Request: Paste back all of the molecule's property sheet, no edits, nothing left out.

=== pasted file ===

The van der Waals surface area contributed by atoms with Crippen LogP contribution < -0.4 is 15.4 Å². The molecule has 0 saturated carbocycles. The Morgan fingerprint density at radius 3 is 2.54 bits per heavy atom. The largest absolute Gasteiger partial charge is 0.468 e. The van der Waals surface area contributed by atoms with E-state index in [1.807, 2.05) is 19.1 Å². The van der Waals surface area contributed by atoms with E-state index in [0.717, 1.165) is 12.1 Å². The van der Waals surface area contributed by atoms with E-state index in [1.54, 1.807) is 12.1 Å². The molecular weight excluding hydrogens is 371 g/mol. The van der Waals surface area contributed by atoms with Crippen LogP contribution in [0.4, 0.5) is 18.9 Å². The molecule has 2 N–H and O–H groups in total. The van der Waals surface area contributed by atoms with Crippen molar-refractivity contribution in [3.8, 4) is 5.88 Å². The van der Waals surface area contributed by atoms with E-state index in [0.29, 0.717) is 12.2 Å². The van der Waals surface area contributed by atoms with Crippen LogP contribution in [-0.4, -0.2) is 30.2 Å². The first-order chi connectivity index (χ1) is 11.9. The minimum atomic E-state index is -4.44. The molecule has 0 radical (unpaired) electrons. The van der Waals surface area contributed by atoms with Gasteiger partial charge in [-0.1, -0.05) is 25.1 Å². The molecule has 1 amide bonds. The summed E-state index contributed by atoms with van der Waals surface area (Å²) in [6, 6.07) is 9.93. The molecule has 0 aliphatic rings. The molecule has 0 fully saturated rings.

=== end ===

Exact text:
The van der Waals surface area contributed by atoms with Crippen LogP contribution < -0.4 is 15.4 Å². The molecule has 0 saturated carbocycles. The Morgan fingerprint density at radius 3 is 2.54 bits per heavy atom. The largest absolute Gasteiger partial charge is 0.468 e. The van der Waals surface area contributed by atoms with E-state index in [1.807, 2.05) is 19.1 Å². The van der Waals surface area contributed by atoms with E-state index in [0.717, 1.165) is 12.1 Å². The van der Waals surface area contributed by atoms with E-state index in [1.54, 1.807) is 12.1 Å². The molecular weight excluding hydrogens is 371 g/mol. The van der Waals surface area contributed by atoms with Crippen LogP contribution in [0.4, 0.5) is 18.9 Å². The molecule has 2 N–H and O–H groups in total. The van der Waals surface area contributed by atoms with Crippen molar-refractivity contribution in [3.8, 4) is 5.88 Å². The van der Waals surface area contributed by atoms with E-state index in [0.29, 0.717) is 12.2 Å². The van der Waals surface area contributed by atoms with Crippen LogP contribution in [-0.4, -0.2) is 30.2 Å². The first-order chi connectivity index (χ1) is 11.9. The minimum atomic E-state index is -4.44. The molecule has 0 radical (unpaired) electrons. The van der Waals surface area contributed by atoms with Gasteiger partial charge in [-0.1, -0.05) is 25.1 Å². The molecule has 1 amide bonds. The summed E-state index contributed by atoms with van der Waals surface area (Å²) in [6, 6.07) is 9.93. The molecule has 0 aliphatic rings. The molecule has 0 fully saturated rings.